Issue #7 |

Nobody’s Dead

Don’s divorce had been mostly fine, their sons were well into adulthood, Jeff up in Vancouver as a fundraiser for a First Peoples museum and Mark, naturally, down in Seattle where the money was, making money, and Allison had wanted for so long to be somebody else, to assemble all the parts she had over the decades collected but been unable to fully make function, i.e., her interest in Powers and Energies, her sense that another world existed within the visible, her actually fairly impressive and lucrative ability to read the truth of people’s lives just by sitting with them, holding their hands across a velvet-topped table, essentially an outgrowth of her empathetic attention as Don knew but nonetheless a real talent, and, most of all, her need to be among people who believed the things she did without having to live with, as she did with Don, the steam of tolerant skepticism that boiled off him constantly, and yes he was aware that he also sometimes could not hide his dismay that the lively, energetic, appealing girl he had married had grown up to become not a wise old woman but, in his eyes, sometimes, a sort of credulous fool. So her final displacement of herself to New Mexico seemed only the last move in a marriage that had done its basic work and been used up, efficiently and entirely. The money question was settled so that Don kept the house on Garden Street with its view of the city and Bellingham Bay and the lumpy San Juans beyond. He was already down to a part-time schedule at the university, teaching just one class a quarter, Native Cultures of the Northwest, enough to keep his social person at least functional, and he honestly enjoyed his students, rarely flashy but almost to a person dutiful and conscientious and frankly admiring of the people they studied. In return he was unguarded and relaxed with his students, not exactly forthcoming with his personal life but its basic facts were known to them and others, and thus it was that one afternoon after class the idea of online dating arose. “Oh my gosh, you should try it!” one of them, Holly, said. “There’s all kinds of skeevy guys on there. I mean, you’re not skeevy!”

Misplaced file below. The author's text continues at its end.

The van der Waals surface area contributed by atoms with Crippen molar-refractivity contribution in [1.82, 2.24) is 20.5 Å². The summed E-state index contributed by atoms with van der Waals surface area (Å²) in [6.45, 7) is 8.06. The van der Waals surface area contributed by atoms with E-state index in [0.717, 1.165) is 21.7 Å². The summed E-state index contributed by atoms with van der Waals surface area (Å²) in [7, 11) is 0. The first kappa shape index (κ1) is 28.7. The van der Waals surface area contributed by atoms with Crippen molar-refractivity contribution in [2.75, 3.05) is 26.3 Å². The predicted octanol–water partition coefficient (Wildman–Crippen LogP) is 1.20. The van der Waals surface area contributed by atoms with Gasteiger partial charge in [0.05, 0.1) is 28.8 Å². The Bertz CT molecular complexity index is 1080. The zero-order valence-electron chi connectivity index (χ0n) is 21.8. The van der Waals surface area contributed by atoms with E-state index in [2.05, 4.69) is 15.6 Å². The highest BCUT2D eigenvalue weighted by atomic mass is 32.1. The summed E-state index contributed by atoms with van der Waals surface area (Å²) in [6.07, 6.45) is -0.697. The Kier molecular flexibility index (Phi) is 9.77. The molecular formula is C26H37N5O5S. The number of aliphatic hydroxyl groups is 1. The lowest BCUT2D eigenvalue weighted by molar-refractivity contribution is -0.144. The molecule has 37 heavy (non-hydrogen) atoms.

“We should make your profile!” Grace said.

A giddy current of girlish excitement went through them. And what would the objection be? Sixty, basically bald, reading glasses, no physical specimen, cardigan sweaters for heaven’s sake, he knew what he was to these young people, a father stand-in, a role he enjoyed almost as much as the teaching, and here was their opportunity to guide him for a change.

“You do not want Tinder,” Grace said.

“Yeah, no,” Maria said. “That’s just for hookups. You want something more serious.”

Did he? He did, probably. The idea of sex with a stranger was not exactly unappealing but they were right, he mostly wanted someone to talk to, to be Don with. A group of them (Grace, Maria, Vernetta, et cetera) followed him to his office where he posed for pictures, the girls scrutinizing the background and placing him just so, then applying filters so his jawline somehow stood out and the bags under his eyes were etched in attractive shadow (“Everybody does it, it’s normal,” they assured him), offering assistance with his biographical statement. “Think about who you really are,” Julia advised. “Who is Professor Henderson really?”